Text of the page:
“All we want is to be treated like human beings, not to be experimented on like guinea pigs or patronized like bunny rabbits.” – Veronica Sawyer, Heathers
Thirty years ago, when Mark Zuckerberg was just another 4-year-old in Gymborees, the now cult classic movie, “Heathers,” hit the theaters. In it, a clique of quintessential mean girls, each named Heather, outwardly present themselves as the embodiment of well-intentioned social graces, while behind the scenes they fine-tune their expertise in the dark arts of social manipulation.
Today Mark is one of the richest, most successful tech-entrepreneurs in the history of the world. And the company he created, Facebook, is a full-on Heather – treating the world as its very own Westerburg High.
Over the past decade or so, we’ve seen Facebook go from being the cute and innocent new kid on the block, to the wunderkind for savvy marketers looking to connect with the young and educated, to the most dominant company in the world when looking to target…anyone.
Now every brand out there wants Facebook as a friend or a fuck. They’re worshiped at Westerburg…. and they’re only a junior.
But their meteoric rise has come with some galactic-size problems. Journalists and industry insiders have been highly critical of The Social Network for some time now (see Kara Swisher, Jaron Lenier, Nikhil Sonnad).
Thoughts on the root cause of their troubles are many: a bad business model that’s predicated on manipulation, a naïve bro-culture drunk on their own Kool-Aid, the sheer unwieldy size of the global Facebook community (2B+ members). All these factors are undeniably key contributors to the hot mess the company has on its hands today. But I’ll offer up one more:
Facebook is not a brand. And for those responsible for building brands, this should cause concern.
Um, Did you have a brain tumor for breakfast? Interbrand listed Facebook as the 8th most valuable brand in the world (Lick it up, Disney. #14) And Zuck wrote a 6,000 word essay to introduce their wonderfully noble and ambitious purpose “to give people the power to build community and bring the world closer together” (which no doubt is memorialized in a super slick brand book, so there ya go).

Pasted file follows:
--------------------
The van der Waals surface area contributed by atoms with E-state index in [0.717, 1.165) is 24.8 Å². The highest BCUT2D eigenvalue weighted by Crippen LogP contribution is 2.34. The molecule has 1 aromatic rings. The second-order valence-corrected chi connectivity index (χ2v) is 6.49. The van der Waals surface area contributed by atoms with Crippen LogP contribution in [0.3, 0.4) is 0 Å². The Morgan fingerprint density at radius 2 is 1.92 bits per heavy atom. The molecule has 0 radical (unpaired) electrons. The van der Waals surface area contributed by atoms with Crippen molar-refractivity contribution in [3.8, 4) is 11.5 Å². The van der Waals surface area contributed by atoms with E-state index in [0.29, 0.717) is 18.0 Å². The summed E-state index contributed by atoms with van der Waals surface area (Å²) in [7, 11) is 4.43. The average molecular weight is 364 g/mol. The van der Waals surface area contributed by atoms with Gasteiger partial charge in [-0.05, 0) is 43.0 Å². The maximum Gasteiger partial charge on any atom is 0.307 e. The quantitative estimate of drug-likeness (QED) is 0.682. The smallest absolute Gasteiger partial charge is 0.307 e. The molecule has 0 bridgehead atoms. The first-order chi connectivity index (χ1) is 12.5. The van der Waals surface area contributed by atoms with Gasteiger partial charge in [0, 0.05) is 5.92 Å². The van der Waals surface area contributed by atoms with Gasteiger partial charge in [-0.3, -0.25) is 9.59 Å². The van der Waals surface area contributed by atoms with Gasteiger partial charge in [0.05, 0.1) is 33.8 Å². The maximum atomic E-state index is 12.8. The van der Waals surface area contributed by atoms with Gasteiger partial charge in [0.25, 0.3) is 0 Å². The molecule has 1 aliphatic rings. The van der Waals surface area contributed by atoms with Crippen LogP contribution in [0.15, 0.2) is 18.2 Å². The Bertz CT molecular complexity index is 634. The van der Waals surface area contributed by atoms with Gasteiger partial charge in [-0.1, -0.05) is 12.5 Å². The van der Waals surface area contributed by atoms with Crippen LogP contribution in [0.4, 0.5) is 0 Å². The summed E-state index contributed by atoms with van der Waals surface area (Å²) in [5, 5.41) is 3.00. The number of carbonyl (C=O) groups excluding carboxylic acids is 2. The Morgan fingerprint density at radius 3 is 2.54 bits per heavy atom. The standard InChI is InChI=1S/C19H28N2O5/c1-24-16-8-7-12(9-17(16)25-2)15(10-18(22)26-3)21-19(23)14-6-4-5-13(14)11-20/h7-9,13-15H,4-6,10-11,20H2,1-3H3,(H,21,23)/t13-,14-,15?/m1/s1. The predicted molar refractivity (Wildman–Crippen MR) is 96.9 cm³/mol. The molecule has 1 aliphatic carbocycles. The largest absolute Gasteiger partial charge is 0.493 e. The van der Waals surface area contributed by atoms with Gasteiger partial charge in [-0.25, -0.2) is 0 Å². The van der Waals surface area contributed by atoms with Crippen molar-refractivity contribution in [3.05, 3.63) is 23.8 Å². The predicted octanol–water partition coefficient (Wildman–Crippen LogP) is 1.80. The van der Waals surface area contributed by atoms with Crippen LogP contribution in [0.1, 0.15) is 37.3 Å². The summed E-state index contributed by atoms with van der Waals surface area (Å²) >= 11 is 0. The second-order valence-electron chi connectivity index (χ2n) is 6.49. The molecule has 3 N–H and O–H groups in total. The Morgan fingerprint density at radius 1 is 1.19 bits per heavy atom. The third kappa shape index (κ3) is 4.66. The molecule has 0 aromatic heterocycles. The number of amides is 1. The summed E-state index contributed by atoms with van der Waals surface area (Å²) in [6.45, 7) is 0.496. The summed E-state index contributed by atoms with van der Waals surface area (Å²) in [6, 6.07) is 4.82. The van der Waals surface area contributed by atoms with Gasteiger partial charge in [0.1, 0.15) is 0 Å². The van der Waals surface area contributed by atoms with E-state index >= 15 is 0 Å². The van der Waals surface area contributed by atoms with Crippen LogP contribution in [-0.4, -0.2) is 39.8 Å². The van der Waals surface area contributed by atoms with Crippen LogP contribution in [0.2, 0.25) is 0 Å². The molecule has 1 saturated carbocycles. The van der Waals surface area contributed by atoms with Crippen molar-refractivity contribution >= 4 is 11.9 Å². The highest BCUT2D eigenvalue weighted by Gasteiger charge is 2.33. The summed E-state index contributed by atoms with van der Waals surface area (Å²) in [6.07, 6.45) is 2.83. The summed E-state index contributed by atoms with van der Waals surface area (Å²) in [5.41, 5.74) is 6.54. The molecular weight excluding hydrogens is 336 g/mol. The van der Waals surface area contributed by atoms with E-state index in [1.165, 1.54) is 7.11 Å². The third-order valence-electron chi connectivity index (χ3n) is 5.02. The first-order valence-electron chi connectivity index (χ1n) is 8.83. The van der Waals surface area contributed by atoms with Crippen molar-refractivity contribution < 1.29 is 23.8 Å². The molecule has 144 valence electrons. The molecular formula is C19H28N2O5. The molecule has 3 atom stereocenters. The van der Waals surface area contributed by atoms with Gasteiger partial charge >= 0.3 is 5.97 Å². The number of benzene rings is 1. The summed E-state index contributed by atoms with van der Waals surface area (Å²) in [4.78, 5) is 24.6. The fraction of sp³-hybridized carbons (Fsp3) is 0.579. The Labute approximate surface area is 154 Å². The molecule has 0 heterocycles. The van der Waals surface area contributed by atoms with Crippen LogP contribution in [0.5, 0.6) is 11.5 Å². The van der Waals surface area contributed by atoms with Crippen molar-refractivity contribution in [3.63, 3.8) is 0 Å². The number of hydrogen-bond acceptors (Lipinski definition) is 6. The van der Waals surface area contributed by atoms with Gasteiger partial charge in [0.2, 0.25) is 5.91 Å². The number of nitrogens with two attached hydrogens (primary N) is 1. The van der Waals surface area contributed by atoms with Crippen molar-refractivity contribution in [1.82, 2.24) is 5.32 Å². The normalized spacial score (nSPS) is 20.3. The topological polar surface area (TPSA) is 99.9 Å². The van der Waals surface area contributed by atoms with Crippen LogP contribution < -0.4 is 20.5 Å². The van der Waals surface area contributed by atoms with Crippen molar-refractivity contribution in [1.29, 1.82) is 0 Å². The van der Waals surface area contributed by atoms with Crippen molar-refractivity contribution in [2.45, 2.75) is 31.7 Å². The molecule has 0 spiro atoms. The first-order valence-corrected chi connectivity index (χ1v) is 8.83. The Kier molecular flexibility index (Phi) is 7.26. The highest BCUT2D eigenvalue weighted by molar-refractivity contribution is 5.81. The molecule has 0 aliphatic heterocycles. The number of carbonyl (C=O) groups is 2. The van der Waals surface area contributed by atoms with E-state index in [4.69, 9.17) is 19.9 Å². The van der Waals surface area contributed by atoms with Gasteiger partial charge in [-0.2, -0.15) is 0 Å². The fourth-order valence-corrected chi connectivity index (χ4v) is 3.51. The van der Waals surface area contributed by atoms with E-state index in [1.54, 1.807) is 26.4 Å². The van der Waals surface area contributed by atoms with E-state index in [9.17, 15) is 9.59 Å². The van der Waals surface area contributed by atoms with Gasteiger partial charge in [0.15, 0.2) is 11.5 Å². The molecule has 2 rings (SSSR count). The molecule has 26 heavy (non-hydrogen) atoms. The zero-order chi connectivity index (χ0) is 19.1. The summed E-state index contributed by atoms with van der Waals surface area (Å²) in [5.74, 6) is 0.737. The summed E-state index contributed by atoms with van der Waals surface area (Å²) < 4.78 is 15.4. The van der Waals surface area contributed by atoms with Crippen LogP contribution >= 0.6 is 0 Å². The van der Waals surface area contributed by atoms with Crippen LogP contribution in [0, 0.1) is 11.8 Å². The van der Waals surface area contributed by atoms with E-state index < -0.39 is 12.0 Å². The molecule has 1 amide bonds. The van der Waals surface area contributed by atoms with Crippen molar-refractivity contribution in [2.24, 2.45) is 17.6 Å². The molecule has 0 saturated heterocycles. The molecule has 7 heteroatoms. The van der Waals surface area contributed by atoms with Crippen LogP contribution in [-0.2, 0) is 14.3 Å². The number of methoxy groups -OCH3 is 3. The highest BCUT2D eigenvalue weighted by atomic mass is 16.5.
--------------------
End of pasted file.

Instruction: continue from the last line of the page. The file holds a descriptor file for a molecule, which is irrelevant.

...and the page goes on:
Facebook does, indeed, have the pieces in place to give it the appearance of being a brand. But it only exhibits the shape of the thing – in reality, it’s pure imitation. This is because, at its very core, Facebook is an algorithm. And the painful irony is that while the algorithm we call Facebook is highly effective at behavior modification and human surveillance, it has no more sense of what it means to be human than a slot machine or a satellite dish.
So, what’s your damage?
For starters, Facebook has never been willing to define exactly what it is. Insiders have described it as a social network, a social platform, an online community, even a utility. Many outsiders claim Facebook is a media company, pointing to content distribution and its ad model as evidence of its truest nature. But it’s this pattern of an unwillingness to commit to any clear definition that is most telling. The only true commitment the company has shown is to growth itself, which is a perfectly fine direction for an algorithm. But it’s deadly for a brand. Without a clear sense of self and the guardrails to keep you centered, you’re not a brand – you’re an opportunist.
Facebook’s undefined “what” has led to questionable “hows.” In his new book, “10 Arguments Why You Should Delete Your Social Media Accounts Now”, Jaron Lanier, refers to products like Facebook as B.U.M.M.E.R. Machines – Behaviors of Users Modified, and Made into an Empire for Rent. Doesn’t have quite the pep of “bringing the world closer together,” does it? But it’s a much more accurate description of their model. Growth in users and time spent on Facebook is paramount. More people and more time spent means more data and more value to marketers and politicians seeking to connect with their target audience.